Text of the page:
We at Circles Magazine interviewed our fellow colleagues we wanted to know what their favorite sports were. We went to different campuses to interview them.
Eric Gaisin is 36 years old he works at the Charleston Campus likes basketball, he is in the Special Olympics bowling he won a medal first place last year 67. His favorite team is the Atlanta Falcons & the Miami Heat. His favorite player is Matt Ryan. Eric’s Advice to others is to do really well and would like to try other sports.
Cece works at the Cheyenne Campus she likes swimming.
She’s also inthe Special Olympics she won 3 medals she likes basketball, bowling and lady’s basketball.
Her favorite team is the Lakers and her favorite player is Derek Rose. Her favorite soccer team is the Cubs and the Las Vegas Turtles, Pahrump and Mesquite.
Kenneth Hughes works at the Cheyenne Campus. He’s 30 years old. He likes swimming.
His favorite swimmer is Sharks Spichel O. Kenneth swam in 2001. He likes bowling.
His favorite basketball player is Dwayne Wade. Kenneth’s dad Chuck Edwards Hughes is his coach
his motto is never give up and be proud. He lives on North Carolina St. His favorite football player Matthew Stafford he plays on the Patriots.
Jay Robbins works at His favorite sport is basketball he won 3rd place. He likes wrestling and weight training.
His bowling average is 145. He is in ROTC.
He likes the Las Vegas 51s hockey team and making friends.
On Saturday 8-10 he sold 3 art pieces. He likes farmers market and all sports.Read More
Circles had the privilege of talking with the
guys over at Vault Bicycle shop. The shop,
owned by Mike Skoy, caters to adult riders
with disabilities. They have been open for just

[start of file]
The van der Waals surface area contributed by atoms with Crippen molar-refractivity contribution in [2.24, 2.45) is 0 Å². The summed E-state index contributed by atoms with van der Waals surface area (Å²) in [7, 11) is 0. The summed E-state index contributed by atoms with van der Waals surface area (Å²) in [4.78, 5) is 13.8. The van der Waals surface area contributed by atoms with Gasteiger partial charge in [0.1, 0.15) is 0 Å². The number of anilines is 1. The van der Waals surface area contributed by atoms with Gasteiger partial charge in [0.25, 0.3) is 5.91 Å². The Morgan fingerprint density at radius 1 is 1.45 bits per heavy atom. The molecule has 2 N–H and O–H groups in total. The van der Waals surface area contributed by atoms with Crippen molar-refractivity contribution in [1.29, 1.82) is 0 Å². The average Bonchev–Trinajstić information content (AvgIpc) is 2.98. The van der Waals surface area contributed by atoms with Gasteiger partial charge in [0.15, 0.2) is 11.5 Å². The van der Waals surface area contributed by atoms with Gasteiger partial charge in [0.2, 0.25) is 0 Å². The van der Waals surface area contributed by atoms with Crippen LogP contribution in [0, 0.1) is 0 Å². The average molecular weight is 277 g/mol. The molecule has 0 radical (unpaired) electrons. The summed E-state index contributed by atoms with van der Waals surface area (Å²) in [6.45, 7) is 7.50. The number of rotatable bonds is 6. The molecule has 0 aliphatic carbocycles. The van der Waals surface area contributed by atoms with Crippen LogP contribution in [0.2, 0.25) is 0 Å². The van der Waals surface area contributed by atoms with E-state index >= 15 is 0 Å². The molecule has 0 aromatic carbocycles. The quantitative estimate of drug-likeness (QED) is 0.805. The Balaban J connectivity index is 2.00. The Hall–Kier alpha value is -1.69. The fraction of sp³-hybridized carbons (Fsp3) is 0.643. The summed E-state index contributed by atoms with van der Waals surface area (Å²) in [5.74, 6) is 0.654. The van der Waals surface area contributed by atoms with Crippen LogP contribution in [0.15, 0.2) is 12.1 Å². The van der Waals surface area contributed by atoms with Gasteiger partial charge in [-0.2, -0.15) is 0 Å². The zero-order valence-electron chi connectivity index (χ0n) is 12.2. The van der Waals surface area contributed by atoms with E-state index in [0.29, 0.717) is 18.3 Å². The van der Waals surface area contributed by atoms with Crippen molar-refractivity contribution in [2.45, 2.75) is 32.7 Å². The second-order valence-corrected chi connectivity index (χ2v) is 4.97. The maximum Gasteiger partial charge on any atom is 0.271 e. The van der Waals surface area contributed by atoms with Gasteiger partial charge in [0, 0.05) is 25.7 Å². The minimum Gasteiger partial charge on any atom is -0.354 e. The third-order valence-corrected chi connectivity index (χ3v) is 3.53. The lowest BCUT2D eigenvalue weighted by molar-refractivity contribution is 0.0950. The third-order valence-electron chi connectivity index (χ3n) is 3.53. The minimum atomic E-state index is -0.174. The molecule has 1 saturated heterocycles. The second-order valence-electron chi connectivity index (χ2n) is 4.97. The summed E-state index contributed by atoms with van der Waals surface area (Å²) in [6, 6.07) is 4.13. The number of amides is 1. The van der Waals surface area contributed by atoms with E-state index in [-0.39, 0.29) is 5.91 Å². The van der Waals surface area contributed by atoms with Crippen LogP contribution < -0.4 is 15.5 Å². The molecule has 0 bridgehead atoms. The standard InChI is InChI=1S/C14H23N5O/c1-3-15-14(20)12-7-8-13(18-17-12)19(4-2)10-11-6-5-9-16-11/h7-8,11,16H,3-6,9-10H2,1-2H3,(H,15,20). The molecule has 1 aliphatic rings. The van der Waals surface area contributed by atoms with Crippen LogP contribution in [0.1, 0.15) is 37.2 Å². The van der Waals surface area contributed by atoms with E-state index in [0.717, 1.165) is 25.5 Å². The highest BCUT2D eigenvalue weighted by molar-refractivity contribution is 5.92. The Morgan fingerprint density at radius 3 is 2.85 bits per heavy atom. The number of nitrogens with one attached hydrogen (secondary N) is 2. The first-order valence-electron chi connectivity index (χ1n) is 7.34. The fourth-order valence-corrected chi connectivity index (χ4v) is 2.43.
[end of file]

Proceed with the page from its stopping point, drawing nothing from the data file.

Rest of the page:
over a year. They mostly sell Mountain and
BMX bikes, however the large part of their
business comes from custom orders. Chris,
who manages the shop, told us their most
popular request is for recumbent bicycles.
Recumbent bikes are designed to recline for
the riders comfort. Chris tells us that this type is helpful
for riders with back and knee problems as well.
Recumbent bikes come in two types, two or three
wheels. The price for a custom gem starts around 199
and go as high as 3,000 dollars. Depending on demand
they usually crank out 5 to 20 bikes per week. After a
brief tour, Chris spent some one on one time with us. We asked what motivated him
to get into the bicycle business, specifically for disabled adults. His answer was plain
and simple. “I’ve been riding bikes since I was a kid. I guess you could say I just love
to ride” In fact the shop’s unofficial motto is
“Enjoy the ride”. Chris continued, saying that
demand for electric bicycles is increasing.
Rider’s also have the option of two-seater or
tandem bicycles. These choices, along with tire
size and pressure are some of the options riders
have for an easier smoother ride. Our visit with
Chris was an enjoyable and learning experience.
He sent us on our way with a few souvenirs.
Water bottles, bike shaped key-chains, and
stickers capped off our afternoon. If you’d like
to pay the guys at Vault a visit, they’re located
at 7575 Norman Rockwell lane, Las Vegas, NV.
Or give them a call at (702) 830-9091.